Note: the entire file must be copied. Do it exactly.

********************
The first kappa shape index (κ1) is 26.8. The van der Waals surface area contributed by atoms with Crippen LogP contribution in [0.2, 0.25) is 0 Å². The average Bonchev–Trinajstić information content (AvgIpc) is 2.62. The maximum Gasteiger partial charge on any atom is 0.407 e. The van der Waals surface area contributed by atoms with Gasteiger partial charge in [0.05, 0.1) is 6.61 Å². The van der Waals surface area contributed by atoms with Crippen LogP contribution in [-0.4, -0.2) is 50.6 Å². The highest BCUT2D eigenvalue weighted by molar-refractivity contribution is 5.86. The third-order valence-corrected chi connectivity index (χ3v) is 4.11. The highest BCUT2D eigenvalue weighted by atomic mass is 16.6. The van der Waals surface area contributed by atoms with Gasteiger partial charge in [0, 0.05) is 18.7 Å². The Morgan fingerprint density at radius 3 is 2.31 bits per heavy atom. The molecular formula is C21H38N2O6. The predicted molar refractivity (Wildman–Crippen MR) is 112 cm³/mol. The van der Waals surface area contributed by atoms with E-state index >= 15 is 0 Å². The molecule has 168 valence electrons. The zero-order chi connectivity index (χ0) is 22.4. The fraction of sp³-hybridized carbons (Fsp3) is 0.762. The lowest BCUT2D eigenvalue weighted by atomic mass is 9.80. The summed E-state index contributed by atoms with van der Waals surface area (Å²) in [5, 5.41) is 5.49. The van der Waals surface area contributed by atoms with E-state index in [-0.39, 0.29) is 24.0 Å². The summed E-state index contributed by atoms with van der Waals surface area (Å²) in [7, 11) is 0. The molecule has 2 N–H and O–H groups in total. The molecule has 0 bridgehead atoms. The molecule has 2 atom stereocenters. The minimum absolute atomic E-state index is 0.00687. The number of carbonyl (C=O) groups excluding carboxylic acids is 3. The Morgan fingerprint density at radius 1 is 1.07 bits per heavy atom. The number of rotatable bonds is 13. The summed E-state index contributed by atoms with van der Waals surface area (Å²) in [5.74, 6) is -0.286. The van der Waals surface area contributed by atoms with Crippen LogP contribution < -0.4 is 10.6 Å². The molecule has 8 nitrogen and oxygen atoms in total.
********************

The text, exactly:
The first kappa shape index (κ1) is 26.8. The van der Waals surface area contributed by atoms with Crippen LogP contribution in [0.2, 0.25) is 0 Å². The average Bonchev–Trinajstić information content (AvgIpc) is 2.62. The maximum Gasteiger partial charge on any atom is 0.407 e. The van der Waals surface area contributed by atoms with Gasteiger partial charge in [0.05, 0.1) is 6.61 Å². The van der Waals surface area contributed by atoms with Crippen LogP contribution in [-0.4, -0.2) is 50.6 Å². The highest BCUT2D eigenvalue weighted by molar-refractivity contribution is 5.86. The third-order valence-corrected chi connectivity index (χ3v) is 4.11. The highest BCUT2D eigenvalue weighted by atomic mass is 16.6. The van der Waals surface area contributed by atoms with Gasteiger partial charge in [0, 0.05) is 18.7 Å². The Morgan fingerprint density at radius 3 is 2.31 bits per heavy atom. The molecular formula is C21H38N2O6. The predicted molar refractivity (Wildman–Crippen MR) is 112 cm³/mol. The van der Waals surface area contributed by atoms with E-state index >= 15 is 0 Å². The molecule has 168 valence electrons. The zero-order chi connectivity index (χ0) is 22.4. The fraction of sp³-hybridized carbons (Fsp3) is 0.762. The lowest BCUT2D eigenvalue weighted by atomic mass is 9.80. The summed E-state index contributed by atoms with van der Waals surface area (Å²) in [5, 5.41) is 5.49. The van der Waals surface area contributed by atoms with E-state index in [-0.39, 0.29) is 24.0 Å². The summed E-state index contributed by atoms with van der Waals surface area (Å²) in [7, 11) is 0. The molecule has 2 N–H and O–H groups in total. The molecule has 0 bridgehead atoms. The molecule has 2 atom stereocenters. The minimum absolute atomic E-state index is 0.00687. The number of carbonyl (C=O) groups excluding carboxylic acids is 3. The Morgan fingerprint density at radius 1 is 1.07 bits per heavy atom. The number of rotatable bonds is 13. The summed E-state index contributed by atoms with van der Waals surface area (Å²) in [5.74, 6) is -0.286. The van der Waals surface area contributed by atoms with Crippen LogP contribution < -0.4 is 10.6 Å². The molecule has 8 nitrogen and oxygen atoms in total.